Department: Sport Science
Faculty: Science and Technology
Office #: 1345
Office Phone: 604-527-5045
EDUCATION AND QUALIFICATIONS
PhD, Education, University of British Columbia (Focus: Curriculum & Pedagogy) MSc, Kinesiology, University of Western Ontario (Focus: Physical Activity & Aging) BEd, Education, University of Toronto BA, Kinesiology, University of Western Ontario
Principal Qualifications, University of Toronto & University of Western Ontario Senior Division Qualification, Physical Education Physical Education Specialist Coaching Theory Levels I & II
My teaching areas focus on socio-cultural studies of health, sport and physical activity as well as curriculum and pedagogy. In my courses I strive to connect theory and practice through applied activities. The courses I teach include SPSC 1105; 2205; 3158; and 4291.
For the 2018-2019 academic year, I am willing to supervise students in a Directed Studies (SPSC 3991) course. Please contact me at least one semester prior if interested.
SCHOLARLY AND PROFESSIONAL INTERESTS
My scholarly and research interests coalesce around cultural processes influencing knowledge construction of physical activity, health, aging, and curriculum. I draw from critical and feminist perspectives in my approach to research and teaching.
Currently, I am involved in a couple of research projects.One is an exploration to better understand women’s health-related experiences with road cycling and the other is critical analysis of health-related knowledge produced through using wearable digital technologies.
My research and teaching are informed by my experience as an elementary school teacher and principal alongside studies, research and teaching in post-secondary settings across Canada and Internationally.
Canadian Society for Studies in Education (CSSE) Physical & Health Education Teacher Education (PHETE) Physical & Health Education Canada (PHE Canada) Council of University Professors and Researchers (CUPR) North American Society for the Society of Sport (NASSS) The International Association of Physical Education in Higher Education (AIESEP) Ontario College of Teachers (OCT) National Task Force for Women in Cycling
Sirna, K. (2018, accepted). Middle-aged and older women road cyclists: Exploring embodied experiences. Paper presentation at the International Conference on Qualitative Research in Sport and Exercise, Vancouver, Canada.
Sirna, K. (2018). Exploring digital health literacy: Considerations for a contemporary PHE Curriculum. Paper presentation at the PHE Canada Research Council Forum, PHE Canada, Whistler, Canada.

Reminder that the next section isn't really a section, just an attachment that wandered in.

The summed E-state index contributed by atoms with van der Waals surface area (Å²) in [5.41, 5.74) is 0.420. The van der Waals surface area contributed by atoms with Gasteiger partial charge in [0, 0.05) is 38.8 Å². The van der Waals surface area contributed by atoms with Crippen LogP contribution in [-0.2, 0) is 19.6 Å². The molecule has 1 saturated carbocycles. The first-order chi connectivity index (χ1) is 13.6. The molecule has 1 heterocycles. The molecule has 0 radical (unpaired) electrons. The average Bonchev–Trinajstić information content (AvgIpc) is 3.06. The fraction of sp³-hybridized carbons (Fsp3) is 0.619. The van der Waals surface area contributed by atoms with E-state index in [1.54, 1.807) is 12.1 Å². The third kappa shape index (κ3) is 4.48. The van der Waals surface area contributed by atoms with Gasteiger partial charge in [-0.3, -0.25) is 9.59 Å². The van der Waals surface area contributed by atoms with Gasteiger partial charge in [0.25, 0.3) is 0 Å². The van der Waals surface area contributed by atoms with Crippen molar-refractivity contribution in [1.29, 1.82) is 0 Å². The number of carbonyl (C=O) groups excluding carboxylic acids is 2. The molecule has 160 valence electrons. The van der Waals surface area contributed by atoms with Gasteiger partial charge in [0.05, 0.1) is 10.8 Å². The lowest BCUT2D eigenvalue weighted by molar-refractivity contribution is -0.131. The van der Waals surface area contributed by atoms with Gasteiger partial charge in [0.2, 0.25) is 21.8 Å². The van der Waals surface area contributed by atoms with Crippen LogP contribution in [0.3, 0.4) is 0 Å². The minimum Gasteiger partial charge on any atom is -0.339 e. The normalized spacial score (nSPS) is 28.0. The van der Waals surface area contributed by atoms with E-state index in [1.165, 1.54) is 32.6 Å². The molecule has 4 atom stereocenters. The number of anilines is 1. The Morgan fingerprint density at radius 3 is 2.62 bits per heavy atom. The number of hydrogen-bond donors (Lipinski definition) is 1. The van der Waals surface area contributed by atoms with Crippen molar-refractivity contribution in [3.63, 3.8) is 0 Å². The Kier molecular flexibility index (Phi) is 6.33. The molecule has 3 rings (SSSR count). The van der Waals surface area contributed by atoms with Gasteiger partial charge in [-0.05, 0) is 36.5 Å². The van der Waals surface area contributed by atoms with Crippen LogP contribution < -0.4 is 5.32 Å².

Ward, P., Sirna, K., Wareham, A., & Cameron, E. (2017). Embodied display: A critical examination of the biopedagogical experiences of wearing health. Fat Studies: An Interdisciplinary Journal of Body Weight and Society, 7(1), 93-104.
Sirna, K. (2016). Road cycling over forty: Fitness, friends and fondos. Sociology of Sport Journal, 33(3), 230-239.
Sirna, K. (2014). Social media: Processes for knowledge (re)production of health, bodies, and physical activity. In Fitzpatrick, K. & Tinning, R. (Eds.), Health Education, Healthism, and neoliberal bodies. Routledge Publishers.
Sirna, K. & Tinning, R. (2014). Tensions in teachers’ identities as critical educators for justice. In P. Jenlink (Ed.), Teacher identity and the struggle for recognition: Meeting the challenges of a diverse society. Lanham, MD: Rowman & Littlefield Education, pp. 37-48.
Tinning, R., & Sirna, K. (Eds.). (2011). Education, social justice and the Legacy of Deakin University: Reflections of the Deakin Diaspora. Sense Publishers.
Sirna, K., Tinning, R., & Rossi, T. (2010). Social processes of health and physical education teachers’ identity formation: Reproducing and changing culture. British Journal of Sociology of Education.
Rossi, T., Tinning, R., McCuaig, L., Sirna, K., & Hunter, L. (2009). With the best of intentions: A critical discourse analysis of physical education curriculum materials. Journal of Teaching in Physical Education, 28(1), 75-89.
Sirna, K., Tinning, R., & Rossi, T. (2008). The social task of learning to become a physical education teacher: Considering the HPE subject department culture. Sport, Education & Society, 13(3), 285-300.
Rossi, T., Sirna, K., & Tinning, T. (2008). The process of becoming a health and physical education teacher: The HPE subject department office as a site of performance. Teaching & Teacher Education, 24 (4), 1029-1040.
Rossi, T., & Sirna, K. (2008). Creating physical education in remote Australian schools: Overcoming the tyranny of distance through communities of practice. Journal of Research in Rural Education, 23(6), http://jrre.vmhost.psu.edu/wp-content/uploads/2014/02/23-6.pdf
Sirna, K. (2006). Elementary teachers: Forming political identities as social agents. Teacher Education & Practice, 19(2).